Since the industrial revolution it has been as though someone lit the afterburner on life, propelling mankind forward at ever-increasing speed towards some unfathomable goal. The trouble is, the faster you make something go, eventually it will reach a point where the stresses become too great and it will disintegrate.
So how far will we go before life as we know it comes apart? Not a happy prospect perhaps, but food for thought.
Indeed, food is an area that has seen immense change over the years.
Not only the mind-blowing variety of food products, but the sheer volume of the stuff.
But this quantity and availability has come at a price, with obesity now a major problem in the so-called developed world. So many people, no matter how much nutritional information is provided, see no problem in stuffing their fat faces with as much mass-produced, processed and (above all) cheap food as possible, while blaming their vast proportions on their 'glands' and trying to convince themselves that they don't really eat much at all as they sit in their creaking chair with a KFC family bucket.
This is the most irritating bit - fruit, vegetables and decent meat, etc cost more in the shops than the crappy foods. It's cheaper to live on pizza and Coke than fresh salmon, new potatoes and broccoli, and that's just wrong. Why should a multipack of chocolate bars be cheaper than a bag of oranges?
Indeed, if you were to see beyond the pretty packaging filling the supermarket shelves and peek under the covers of the modern food industry there's a good chance you might reconsider your shopping habits.
The kind of diet that our current elderly generation had in their younger days was far heathier.
A walk around your local farmer's market shows you that you don't have to succumb to the industrial machine of the food industry, but can enjoy good wholesome food that hasn't been shipped half way round the planet. Granted it might seem a bit pricier than the local supermarket, but at least the veg is locally grown and the meat had a chance to run around a field before becoming part of the food chain.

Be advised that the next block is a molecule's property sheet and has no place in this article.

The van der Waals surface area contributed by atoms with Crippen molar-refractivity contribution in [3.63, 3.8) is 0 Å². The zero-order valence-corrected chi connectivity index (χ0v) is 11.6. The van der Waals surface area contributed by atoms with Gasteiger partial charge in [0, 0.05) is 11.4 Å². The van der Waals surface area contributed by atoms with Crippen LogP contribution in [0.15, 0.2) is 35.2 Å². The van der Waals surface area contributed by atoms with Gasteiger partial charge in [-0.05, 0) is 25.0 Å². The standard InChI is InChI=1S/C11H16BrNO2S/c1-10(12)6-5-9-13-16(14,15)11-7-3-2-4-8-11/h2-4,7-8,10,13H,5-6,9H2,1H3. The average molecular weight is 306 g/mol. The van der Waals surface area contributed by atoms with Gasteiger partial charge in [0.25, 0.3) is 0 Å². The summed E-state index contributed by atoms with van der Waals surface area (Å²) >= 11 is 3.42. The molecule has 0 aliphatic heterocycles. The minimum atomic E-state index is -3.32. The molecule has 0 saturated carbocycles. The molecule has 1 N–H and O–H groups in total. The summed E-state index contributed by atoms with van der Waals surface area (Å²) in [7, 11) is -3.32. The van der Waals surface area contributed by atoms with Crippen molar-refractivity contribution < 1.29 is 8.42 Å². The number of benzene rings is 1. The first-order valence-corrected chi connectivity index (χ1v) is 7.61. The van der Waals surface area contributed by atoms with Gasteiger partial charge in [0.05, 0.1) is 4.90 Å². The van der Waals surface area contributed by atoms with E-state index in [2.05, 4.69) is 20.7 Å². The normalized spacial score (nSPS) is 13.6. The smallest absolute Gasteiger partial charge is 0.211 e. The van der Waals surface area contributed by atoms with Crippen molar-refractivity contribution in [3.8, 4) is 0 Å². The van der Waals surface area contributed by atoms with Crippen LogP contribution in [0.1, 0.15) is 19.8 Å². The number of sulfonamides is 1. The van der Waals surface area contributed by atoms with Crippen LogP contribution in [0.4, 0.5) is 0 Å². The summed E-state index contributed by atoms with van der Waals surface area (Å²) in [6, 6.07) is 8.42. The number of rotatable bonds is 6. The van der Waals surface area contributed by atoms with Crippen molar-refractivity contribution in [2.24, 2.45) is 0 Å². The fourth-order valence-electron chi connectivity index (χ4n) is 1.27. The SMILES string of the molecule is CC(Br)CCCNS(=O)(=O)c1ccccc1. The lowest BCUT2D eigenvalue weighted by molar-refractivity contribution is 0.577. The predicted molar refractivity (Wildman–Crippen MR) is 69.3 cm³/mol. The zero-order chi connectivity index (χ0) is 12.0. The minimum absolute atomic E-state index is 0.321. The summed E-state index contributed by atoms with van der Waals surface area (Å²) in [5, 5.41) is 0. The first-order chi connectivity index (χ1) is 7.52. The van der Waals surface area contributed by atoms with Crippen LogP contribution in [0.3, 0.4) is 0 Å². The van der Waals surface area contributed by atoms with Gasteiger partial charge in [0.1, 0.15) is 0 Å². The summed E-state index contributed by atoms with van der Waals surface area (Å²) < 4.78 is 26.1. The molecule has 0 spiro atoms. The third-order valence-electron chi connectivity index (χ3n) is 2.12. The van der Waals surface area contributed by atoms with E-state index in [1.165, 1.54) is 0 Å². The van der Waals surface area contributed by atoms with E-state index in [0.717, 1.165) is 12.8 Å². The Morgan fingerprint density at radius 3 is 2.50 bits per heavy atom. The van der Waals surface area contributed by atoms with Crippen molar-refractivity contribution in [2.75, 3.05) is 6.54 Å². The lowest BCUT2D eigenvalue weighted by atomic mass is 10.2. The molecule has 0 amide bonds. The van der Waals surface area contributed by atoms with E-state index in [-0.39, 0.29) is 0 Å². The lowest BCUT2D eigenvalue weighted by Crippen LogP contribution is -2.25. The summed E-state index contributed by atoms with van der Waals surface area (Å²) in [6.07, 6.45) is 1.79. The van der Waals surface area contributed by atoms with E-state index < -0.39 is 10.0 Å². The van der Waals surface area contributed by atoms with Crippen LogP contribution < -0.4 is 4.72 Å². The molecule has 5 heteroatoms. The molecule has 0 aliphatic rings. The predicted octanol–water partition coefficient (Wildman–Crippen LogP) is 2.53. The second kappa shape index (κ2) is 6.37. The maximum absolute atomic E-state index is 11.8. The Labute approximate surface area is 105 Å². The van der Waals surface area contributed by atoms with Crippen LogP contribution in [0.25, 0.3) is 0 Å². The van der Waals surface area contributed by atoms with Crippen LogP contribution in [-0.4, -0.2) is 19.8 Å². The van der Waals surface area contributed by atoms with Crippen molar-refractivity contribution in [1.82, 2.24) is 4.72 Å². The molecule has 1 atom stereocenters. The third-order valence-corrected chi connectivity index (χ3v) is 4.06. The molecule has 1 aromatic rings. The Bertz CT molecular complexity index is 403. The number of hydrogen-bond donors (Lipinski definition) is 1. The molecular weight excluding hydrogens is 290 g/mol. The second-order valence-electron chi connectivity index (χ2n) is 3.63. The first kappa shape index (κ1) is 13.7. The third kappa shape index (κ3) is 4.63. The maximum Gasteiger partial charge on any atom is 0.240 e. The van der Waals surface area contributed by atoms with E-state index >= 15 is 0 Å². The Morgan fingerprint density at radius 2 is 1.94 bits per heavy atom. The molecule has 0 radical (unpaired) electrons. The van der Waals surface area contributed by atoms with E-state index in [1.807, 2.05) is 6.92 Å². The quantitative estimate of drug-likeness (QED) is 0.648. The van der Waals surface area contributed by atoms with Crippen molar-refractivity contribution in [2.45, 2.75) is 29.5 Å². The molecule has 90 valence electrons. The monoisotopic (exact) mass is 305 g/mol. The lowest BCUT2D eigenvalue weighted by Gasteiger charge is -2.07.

Attitudes to sex is another area where there have been big changes - something of a revolution really.
In years gone by, sex was something that was never discussed in polite conversation which must have led to a lot of confusion, misunderstandings, guilt, and unfulfilled sex lives, and clearly it's good that we've moved past this era to become more open and enlightened.
However, although I'm far from being prudish, I still can't help feeling that the prevalence of sexualised images in the media these days has a lot to answer for with sex being pretty much in your face wherever you turn, and it's particularly worrying the way sexuality is used in things like music videos which youngsters see and often think are something to emulate.
I think it's good for sex to be demystified; for parents to be open with their children about the subject, but the material in assorted teen magazines goes a bit far considering the age of their audience, and with online porn being so easily available many teens gain a distorted view of what sex is like in the real world.
The morality of sex and the concept of it being part of a relationship is being lost to a generation who just want the feel-good factor with no consideration of the consequences. Obviously this is very much a generalisation and there are plenty of kids who do know right from wrong, but the proportion of those who are becoming sexually active at a young age seems to be increasing, and with the risk of pregnancy and STDs this is a very worrying trend.
When I was at school I didn't know of anyone who was getting laid, and I think it was only in the final year that there were discrete mutterings about a couple of girls who were of dubious morality.
Fast forward from 1987 to 2013, and my son who is only fifteen knows of girls his age at school who are already slutting their way towards their aspiration to be the next generation of unemployed teenage mums, making a career out of popping out sprogs and living off state benefits. I'm so proud of him that he has such a good head on his shoulders that he wants nothing to do with these girls even though the prospect of an easy shag has many teenage boys hanging around these tramps like flies round shit.
I only hope that he manages to avoid contact with drugs, because he does have a somewhat obsessive personality. I didn't discover the pleasure of weed (trivial compared with the other shit that's out there) until my early twenties, but even then it has only been a very occasional indulgence - never regular and I haven't had any at all for about five years. No problem. But although I managed to deal with the boy's persistent questioning over what cigars were like by buying a packet and making him try one - it worked because he found it vile and has been anti-smoking ever since - I don't think I'll push my luck by trying the same thing with the herb.
Leaving aside the cost issue, if he applied the same level of obsession to that as he does to the bloody XBox he'd be permanently stoned.
Factory reared VS free range chicken. Which does your conscience tell you you should be eating?